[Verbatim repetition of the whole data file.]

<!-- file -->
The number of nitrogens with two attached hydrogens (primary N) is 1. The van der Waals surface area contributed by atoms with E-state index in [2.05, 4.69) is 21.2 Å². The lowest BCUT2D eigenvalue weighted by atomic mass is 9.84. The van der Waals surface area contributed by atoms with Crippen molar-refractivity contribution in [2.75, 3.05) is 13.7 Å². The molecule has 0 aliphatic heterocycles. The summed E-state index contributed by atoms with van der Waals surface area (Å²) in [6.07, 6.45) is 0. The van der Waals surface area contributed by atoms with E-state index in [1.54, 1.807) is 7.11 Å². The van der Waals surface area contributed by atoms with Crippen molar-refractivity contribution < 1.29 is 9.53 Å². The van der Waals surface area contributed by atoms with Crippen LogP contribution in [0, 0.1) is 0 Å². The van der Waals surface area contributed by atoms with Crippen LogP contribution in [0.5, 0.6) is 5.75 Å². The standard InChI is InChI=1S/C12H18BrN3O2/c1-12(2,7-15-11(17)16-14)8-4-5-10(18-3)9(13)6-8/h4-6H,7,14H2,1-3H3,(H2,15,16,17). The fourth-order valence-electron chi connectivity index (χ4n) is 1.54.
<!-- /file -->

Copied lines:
The number of nitrogens with two attached hydrogens (primary N) is 1. The van der Waals surface area contributed by atoms with E-state index in [2.05, 4.69) is 21.2 Å². The lowest BCUT2D eigenvalue weighted by atomic mass is 9.84. The van der Waals surface area contributed by atoms with Crippen molar-refractivity contribution in [2.75, 3.05) is 13.7 Å². The molecule has 0 aliphatic heterocycles. The summed E-state index contributed by atoms with van der Waals surface area (Å²) in [6.07, 6.45) is 0. The van der Waals surface area contributed by atoms with E-state index in [1.54, 1.807) is 7.11 Å². The van der Waals surface area contributed by atoms with Crippen molar-refractivity contribution < 1.29 is 9.53 Å². The van der Waals surface area contributed by atoms with Crippen LogP contribution in [0, 0.1) is 0 Å². The van der Waals surface area contributed by atoms with Crippen LogP contribution in [0.5, 0.6) is 5.75 Å². The standard InChI is InChI=1S/C12H18BrN3O2/c1-12(2,7-15-11(17)16-14)8-4-5-10(18-3)9(13)6-8/h4-6H,7,14H2,1-3H3,(H2,15,16,17). The fourth-order valence-electron chi connectivity index (χ4n) is 1.54.